Faith No More: Sol Invictus
Thrilling comeback from reborn San Franciscan mavericks
It’s both amusing and embarrassing to observe entitled music fans stridently declaring what reformed ‘heritage’ rock bands should or should not be permitted to do with their own careers, as if they, and not the musicians themselves, are the only true, trust-worthy custodians of these iconic brands.
However, save for the inevitable try-hards crowing ‘No Jim Martin, No Faith No More’ – or indeed ‘No Chuck Mosley, No Faith No More’ – the revelation that the reunited Faith No More were working upon their first studio album in 18 years didn’t generate the same sort of anguished indignation which accompanied, for instance, the news of a new Pixies record, or the idea that Refused might have the temerity to attempt to follow up The Shape Of Punk To Come. It might just be that FNM have earned that most valuable and rare commodity, trust, or simply that the quintet’s patient, slow-burning resurrection has been conducted without any recourse to self-aggrandising or hype. Whatever, the wait is now over.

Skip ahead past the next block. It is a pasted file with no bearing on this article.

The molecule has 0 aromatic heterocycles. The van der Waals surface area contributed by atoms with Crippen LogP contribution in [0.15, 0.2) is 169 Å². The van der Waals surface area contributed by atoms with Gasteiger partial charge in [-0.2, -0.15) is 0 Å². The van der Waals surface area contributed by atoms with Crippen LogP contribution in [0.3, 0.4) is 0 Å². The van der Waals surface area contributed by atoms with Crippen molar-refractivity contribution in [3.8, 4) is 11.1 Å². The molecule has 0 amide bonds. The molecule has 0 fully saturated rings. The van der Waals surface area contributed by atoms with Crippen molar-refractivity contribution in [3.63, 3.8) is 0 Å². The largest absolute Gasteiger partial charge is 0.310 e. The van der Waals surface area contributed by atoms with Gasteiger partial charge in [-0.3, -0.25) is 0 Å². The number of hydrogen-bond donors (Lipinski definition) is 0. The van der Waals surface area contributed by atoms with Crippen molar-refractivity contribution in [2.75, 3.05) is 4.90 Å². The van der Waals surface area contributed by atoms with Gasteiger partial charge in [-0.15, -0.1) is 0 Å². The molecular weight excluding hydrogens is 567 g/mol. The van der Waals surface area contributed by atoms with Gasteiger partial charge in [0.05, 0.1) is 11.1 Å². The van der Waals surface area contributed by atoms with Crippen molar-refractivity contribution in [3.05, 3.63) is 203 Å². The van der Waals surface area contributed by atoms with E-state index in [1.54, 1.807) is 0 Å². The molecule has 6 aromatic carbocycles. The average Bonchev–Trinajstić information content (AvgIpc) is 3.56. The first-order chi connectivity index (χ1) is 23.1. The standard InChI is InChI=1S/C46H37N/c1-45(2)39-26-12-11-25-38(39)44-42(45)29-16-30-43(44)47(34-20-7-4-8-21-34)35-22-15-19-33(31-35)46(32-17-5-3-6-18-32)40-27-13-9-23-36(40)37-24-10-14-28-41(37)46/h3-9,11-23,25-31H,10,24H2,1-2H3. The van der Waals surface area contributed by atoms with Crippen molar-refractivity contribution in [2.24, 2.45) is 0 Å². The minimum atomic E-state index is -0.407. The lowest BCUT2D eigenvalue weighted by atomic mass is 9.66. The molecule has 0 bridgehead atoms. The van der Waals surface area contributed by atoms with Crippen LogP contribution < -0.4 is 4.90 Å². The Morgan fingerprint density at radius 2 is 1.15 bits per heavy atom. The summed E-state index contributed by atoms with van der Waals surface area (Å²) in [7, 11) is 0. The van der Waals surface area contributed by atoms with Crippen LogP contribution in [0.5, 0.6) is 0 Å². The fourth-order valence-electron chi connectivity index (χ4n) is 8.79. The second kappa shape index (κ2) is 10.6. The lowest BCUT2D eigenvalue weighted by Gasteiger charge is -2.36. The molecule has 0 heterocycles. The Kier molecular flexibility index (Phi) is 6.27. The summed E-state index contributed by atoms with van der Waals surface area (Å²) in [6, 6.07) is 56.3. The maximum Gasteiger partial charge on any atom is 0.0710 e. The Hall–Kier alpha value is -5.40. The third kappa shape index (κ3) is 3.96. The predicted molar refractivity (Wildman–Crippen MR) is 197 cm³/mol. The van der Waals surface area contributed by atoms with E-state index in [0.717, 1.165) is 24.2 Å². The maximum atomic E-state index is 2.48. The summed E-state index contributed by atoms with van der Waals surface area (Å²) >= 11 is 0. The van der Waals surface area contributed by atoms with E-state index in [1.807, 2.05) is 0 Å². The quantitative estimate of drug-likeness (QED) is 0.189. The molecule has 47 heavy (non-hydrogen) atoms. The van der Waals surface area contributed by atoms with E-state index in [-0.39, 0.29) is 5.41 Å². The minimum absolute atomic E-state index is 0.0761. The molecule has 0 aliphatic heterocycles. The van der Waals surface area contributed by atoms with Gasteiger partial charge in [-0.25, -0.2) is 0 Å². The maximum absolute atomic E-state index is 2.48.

Perhaps the most instantly notable aspect of Sol Invictus is just how seamlessly the album follows on from its predecessor, 1997’s cockily-titled Album Of The Year. Recorded at a time when more than one member of the band seemed more interested in individual side projects than the collective whole, Album Of The Year assimilated FNM’s disparate influences – post-punk, metal, electronica, grindcore, soul, whatever - into arguably the most tightly-bound body of work in their canon, and impressively, given how long these five musicians have been uncoupled, Sol Invictus goes further, to even more potent, startling effect. While deep immersion in the album’s 10 tracks allows the isolation of numerous wonderful individual ‘moments’ – the sweet melodica swells in Rise Of The Fall, Roddy Bottum’s earworm cyclical keyboard riff in Superhero, the utter contempt heard in Mike Patton’s voice on Black Friday – the overwhelming first impression is just how brilliantly Faith No More’s component parts interlock and engage here. That these long-estranged collaborators can achieve such cohesion and momentum without dependence on nostalgia or familiar tropes is laudable, and indeed at various points here, utterly remarkable.